DEP issues recall for locally bottled water with E. Coli bacteria
The Pennsylvania Department of Environmental Protection issued a recall this weekend for thousands of large bottles of water produced by a Plum-based company.
Routine testing by the Allegheny County Health Department found total coliform and E. coli bacteria in three-, four- and five-gallon bottles of Tyler Mountain Water, which is bottled and delivered by Plum-based Aqua Filter Fresh, said DEP spokesman John Poister.
The water, which is usually delivered and used in free-standing water coolers, was bottled April 17 and 18, when the company's ultraviolet disinfecting system was malfunctioning, Poister said.
“It's either sitting in a closet somewhere, waiting to be put on a machine, or already on a machine,” Poister said.
About half of the 9,400 affected water bottles were still in Aqua Filter Fresh's stockpiles at the plant when officials discovered the contamination, but the rest had been delivered to customers, said David Mashek of Meinert/Mashek Communications, speaking for Aqua Filter Fresh.
Aqua Filter Fresh determined the water subjected to the recall had been delivered to about 95 customers served by the company's distribution facility in Fairmont, W.Va. Mashek did not know thelocation of those customers, but said the West Virginia Department of Health and Human Services has been notified.
“We have contacted the appropriate state agency regarding those deliveries, as well as the customers involved to ensure the water is retrieved and replaced with a new supply,” he said.
It was unknown how the E. coli bacteria got into Aqua Filter Fresh's water supply, Poister said. Aqua Filter Fresh declined to discuss where it gets its water, Mashek said.
The company disputed that the UV system was malfunctioning at the time of the contamination but did not offer an explanation as to how it occurred, he said.
Total coliforms include bacteria found in the soil, in water that has been influenced by surface water and in human or animal waste that generally are not harmful to humans. An exception is E. coli, which indicates contamination by human or animal waste.
E. coli can cause diarrhea, cramps, nausea, headaches or other symptoms, and can be a higher health risk for infants, young children, the elderly or people with weakened immune systems.
“Protection of the public health is our top concern,” read a statement from Tyler Mountain. “We are continuing to remain in contact with these affected customers to pick up and replace those questionable deliveries promptly.”
Allegheny County Health Department spokesman Guillermo Cole said that the department routinely tests the water, and no one had reported being sick.
Matthew Santoni is a staff writerfor Trib Total Media. He can bereached at 412-380-5625 or email@example.com.
Add Matthew Santoni to your Google+ circles.
Show commenting policy
TribLive commenting policy
You are solely responsible for your comments and by using TribLive.com you agree to our Terms of Service.
We moderate comments. Our goal is to provide substantive commentary for a general readership. By screening submissions, we provide a space where readers can share intelligent and informed commentary that enhances the quality of our news and information.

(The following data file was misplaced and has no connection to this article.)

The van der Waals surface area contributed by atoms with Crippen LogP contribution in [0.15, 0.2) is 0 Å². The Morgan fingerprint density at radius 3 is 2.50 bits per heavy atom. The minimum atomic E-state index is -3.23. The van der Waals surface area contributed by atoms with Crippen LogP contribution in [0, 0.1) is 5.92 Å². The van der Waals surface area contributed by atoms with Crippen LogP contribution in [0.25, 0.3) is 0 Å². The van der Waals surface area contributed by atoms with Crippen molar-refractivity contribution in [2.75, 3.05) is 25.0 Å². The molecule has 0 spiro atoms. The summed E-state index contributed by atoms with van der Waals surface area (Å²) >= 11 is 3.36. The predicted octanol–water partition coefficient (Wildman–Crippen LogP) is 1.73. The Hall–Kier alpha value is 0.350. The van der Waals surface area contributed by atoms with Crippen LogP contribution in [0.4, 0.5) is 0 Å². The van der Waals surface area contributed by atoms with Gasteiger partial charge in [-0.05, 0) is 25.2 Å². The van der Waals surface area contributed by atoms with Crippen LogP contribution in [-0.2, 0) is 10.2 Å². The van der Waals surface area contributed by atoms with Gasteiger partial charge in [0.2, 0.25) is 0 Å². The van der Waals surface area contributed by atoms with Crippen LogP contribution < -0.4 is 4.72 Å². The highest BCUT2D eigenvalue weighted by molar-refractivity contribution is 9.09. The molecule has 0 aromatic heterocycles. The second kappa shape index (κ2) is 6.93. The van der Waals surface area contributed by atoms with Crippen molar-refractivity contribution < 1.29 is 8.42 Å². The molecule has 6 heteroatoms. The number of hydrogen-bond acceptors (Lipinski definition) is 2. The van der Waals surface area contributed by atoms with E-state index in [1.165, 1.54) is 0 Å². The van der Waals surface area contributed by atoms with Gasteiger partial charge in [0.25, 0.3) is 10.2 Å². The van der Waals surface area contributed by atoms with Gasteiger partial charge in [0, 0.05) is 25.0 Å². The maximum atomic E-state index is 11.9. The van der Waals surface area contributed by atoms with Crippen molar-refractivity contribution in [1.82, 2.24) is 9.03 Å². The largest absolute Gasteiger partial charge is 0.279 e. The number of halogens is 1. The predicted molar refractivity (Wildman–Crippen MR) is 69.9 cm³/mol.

While most comments will be posted if they are on-topic and not abusive, moderating decisions are subjective. We will make them as carefully and consistently as we can. Because of the volume of reader comments, we cannot review individual moderation decisions with readers.
We value thoughtful comments representing a range of views that make their point quickly and politely. We make an effort to protect discussions from repeated comments either by the same reader or different readers.
We follow the same standards for taste as the daily newspaper. A few things we won't tolerate: personal attacks, obscenity, vulgarity, profanity (including expletives and letters followed by dashes), commercial promotion, impersonations, incoherence, proselytizing and SHOUTING. Don't include URLs to Web sites.
We do not edit comments. They are either approved or deleted. We reserve the right to edit a comment that is quoted or excerpted in an article. In this case, we may fix spelling and punctuation.
We welcome strong opinions and criticism of our work, but we don't want comments to become bogged down with discussions of our policies and we will moderate accordingly.
We appreciate it when readers and people quoted in articles or blog posts point out errors of fact or emphasis and will investigate all assertions. But these suggestions should be sent via e-mail. To avoid distracting other readers, we won't publish comments that suggest a correction. Instead, corrections will be made in a blog post or in an article.
- 2014 has been among deadliest for the world’s airline industry
- Residents, search panel refine sketch of Pittsburgh police chief
- Pittsburgh police officers reprimanded in Banksville restaurant robbery
- 1 intruder killed, other shot and wounded in Carrick home invasion
- Thousands relish thrill of Pittsburgh Vintage Grand Prix
- $24M water filter project at Aspinwall treatment plant nears kickoff
- Kaufman Foundation awards research grants to schools, including Pitt, CMU
- Newsmaker: Charles H. “Chip” Dougherty Jr.
- Pittsburgh Cultural Trust leads applicants seeking increase in RAD money
- False arrest lawsuit against Pittsburgh police settled for $115,000
- United States proposes tougher rules for moving crude oil, ethanol by rail